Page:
The Price is WRONG, Bob [Analyze This]

If you're a serious home buyer, trying to make an intelligent and disciplined decision, you know how frustrating the current market can be. It's hard to find accurate, actionable information about market conditions. Recently, Colorado newspapers articles contain far more hyperbole than fact. Even when data is shared, it's inaccurate or too dated to be useful.  

Want to know what's really happening? Well, step right up. You've come to the right place. 

The chart above shows single family house sales in Boulder and Denver Counties, inclusive of all cities and unincorporated areas, from April 1st through April 19th. It's not perfectly accurate because Realtors are slow to input data, but it's a large enough sample to give you a good baseline for market activity during the first half of April. 

This chart should look familiar. It's similar to the one I published last week, except instead of talking about the past quarter and looking at it year over year, we're only focused on the most recent data. The yellow dots represent Denver. Blue circles are Boulder. 

Some observations that should jump out at you: 

1. Many sales continued to happen at the asking price, or even at a discount. It's not an insignificant number. We'll discuss that further using the table below. 

2. Distribution of premiums paid was similar up to about 10%. At that point, outliers begin to take over. 

When making an offer, you might want to ask yourself whether you're looking at house that is worthy of exceeding this threshold. In my opinion, few homes make the cut. You can check out our favorites every week in our newsletter. Even in this select sample of new listings, few are worth more than 10% over asking. 

3. Boulder County has a much wider distribution of higher-end homes, a fact that shouldn't really surprise you. If you're shopping at the upper end of the market, and are worried about capital preservation during a potential downturn, you may want to focus on locations where there is much greater depth of market. 

Now let's look at the same data a little differently. 

The table above breaks out sales volume into tranches, by premium or discount paid relative to the list price. In Denver, 15% of listings actually sold for a discount. 17% sold for the asking price.  Similar groupings exist from 0% to 10%, about half the market.  Only about a quarter of listings sold for more than 10% above the list price.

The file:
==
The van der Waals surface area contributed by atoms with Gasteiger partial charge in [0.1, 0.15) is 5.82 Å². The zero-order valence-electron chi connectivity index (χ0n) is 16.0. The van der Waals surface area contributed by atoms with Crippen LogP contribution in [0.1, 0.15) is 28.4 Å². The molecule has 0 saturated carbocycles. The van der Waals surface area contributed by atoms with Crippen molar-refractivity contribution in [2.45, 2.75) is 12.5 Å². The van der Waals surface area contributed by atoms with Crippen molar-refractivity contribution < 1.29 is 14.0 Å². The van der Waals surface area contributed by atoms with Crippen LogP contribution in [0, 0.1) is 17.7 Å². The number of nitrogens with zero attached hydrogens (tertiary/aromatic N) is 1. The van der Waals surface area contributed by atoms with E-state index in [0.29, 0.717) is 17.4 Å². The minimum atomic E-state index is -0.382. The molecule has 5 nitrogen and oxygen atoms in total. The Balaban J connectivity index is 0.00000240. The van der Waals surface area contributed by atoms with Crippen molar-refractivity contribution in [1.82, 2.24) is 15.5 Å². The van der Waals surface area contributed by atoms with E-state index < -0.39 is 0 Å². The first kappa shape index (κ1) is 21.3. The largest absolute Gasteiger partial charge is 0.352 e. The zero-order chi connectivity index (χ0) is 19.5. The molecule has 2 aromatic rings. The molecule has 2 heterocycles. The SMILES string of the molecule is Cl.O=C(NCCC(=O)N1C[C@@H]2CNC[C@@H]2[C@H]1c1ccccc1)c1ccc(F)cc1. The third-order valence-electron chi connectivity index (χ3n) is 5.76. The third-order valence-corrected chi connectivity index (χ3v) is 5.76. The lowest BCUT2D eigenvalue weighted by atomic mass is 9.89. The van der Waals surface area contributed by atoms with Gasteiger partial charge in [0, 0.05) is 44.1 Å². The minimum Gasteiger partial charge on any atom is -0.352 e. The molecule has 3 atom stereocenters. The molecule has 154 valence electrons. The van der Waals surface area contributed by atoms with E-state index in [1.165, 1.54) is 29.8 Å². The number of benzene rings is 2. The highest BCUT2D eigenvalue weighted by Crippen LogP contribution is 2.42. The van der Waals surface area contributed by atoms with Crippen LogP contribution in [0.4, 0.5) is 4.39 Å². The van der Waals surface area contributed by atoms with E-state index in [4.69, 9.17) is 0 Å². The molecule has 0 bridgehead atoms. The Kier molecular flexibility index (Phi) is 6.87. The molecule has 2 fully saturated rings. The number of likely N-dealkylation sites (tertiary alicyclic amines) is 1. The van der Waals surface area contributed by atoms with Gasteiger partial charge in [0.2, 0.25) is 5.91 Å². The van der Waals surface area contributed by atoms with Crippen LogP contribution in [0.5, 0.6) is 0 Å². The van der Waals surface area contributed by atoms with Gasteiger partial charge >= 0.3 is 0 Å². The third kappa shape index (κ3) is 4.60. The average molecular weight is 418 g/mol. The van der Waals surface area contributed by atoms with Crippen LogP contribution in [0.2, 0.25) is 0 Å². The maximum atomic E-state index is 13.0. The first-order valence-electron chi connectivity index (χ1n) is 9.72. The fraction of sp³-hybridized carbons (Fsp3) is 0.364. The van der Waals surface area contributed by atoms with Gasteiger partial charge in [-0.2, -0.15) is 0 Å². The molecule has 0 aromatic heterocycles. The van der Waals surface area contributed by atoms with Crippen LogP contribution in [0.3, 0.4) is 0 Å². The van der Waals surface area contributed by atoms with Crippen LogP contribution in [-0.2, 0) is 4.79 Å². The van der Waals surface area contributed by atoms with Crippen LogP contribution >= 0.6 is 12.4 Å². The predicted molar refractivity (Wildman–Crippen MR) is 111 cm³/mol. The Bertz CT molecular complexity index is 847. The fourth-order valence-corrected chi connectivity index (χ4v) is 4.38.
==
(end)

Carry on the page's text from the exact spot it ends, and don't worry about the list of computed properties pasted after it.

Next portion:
In Boulder, the numbers look similar. 21% of sales occurred for less than the list price. 16% were sold at asking. 21% sold at a premium of 5% or less. 19% of houses sold for 5% to 10% over asking.  14% sold for 10% to 15% over asking. 7% of homes hit the 15% to 20% premium tranche.  And only 2% exceeded 20% above the list price. 

If you're a betting sort of person, this table could also be interpreted as rough odds for your offer. Just keep in mind that it's not just about the price. The structure and contingencies contained in your offer are critical aspects to its competitiveness, and arguably more important than whether you have cash or are using a mortgage. We've won plenty of bidding wars for buyers who utilized a mortgage and yes, we beat out cash offers.

Finally, please don't forget that the market varies by price range, location (down to the street level), and property type. The table and chart above are interesting, but not nearly as granular as we regularly go with our clients before making a recommendation on offer (or pricing) strategy. How many offers were received and how far above asking are critical questions for that most recently went under contract. For that, your Realtor needs to pick up the phone and talk to their colleagues. Not all are willing to make the effort. 

Our advice? Choose an agent that maintains great relationships with their colleagues and is willing to do the extra work to obtain actionable intelligence on relevant pending sales. Then go house shopping. Just don't forget one thing: there's always another house. 

Osman Parvez  is the Founder and Employing Broker of House Einstein. Originally from the Finger Lakes region of New York, he lives in Boulder with his wife and their Labrador Retriever. He has been a Realtor since 2005.

Osman is the primary author of the House Einstein blog with over 1,200 published articles about Boulder real estate. His work has also appeared in many other blogs about Boulder as well as mainstream newspapers, including the Wall Street Journal and Daily Camera. For more information, click HERE.

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The ideas and strategies described in this blog are the opinion of the writer and subject to business, economic, and competitive uncertainties. House Einstein strongly recommends conducting rigorous due diligence and obtaining professional advice before buying or selling real estate.  

Please Note

This document contains forward-looking statements. You are strongly cautioned that investment results are subject to business, economic and other uncertainties. There are no guarantees associated with any forecast and the opinions stated here are subject to change at any time. Always consult your financial advisor before making an investment decision.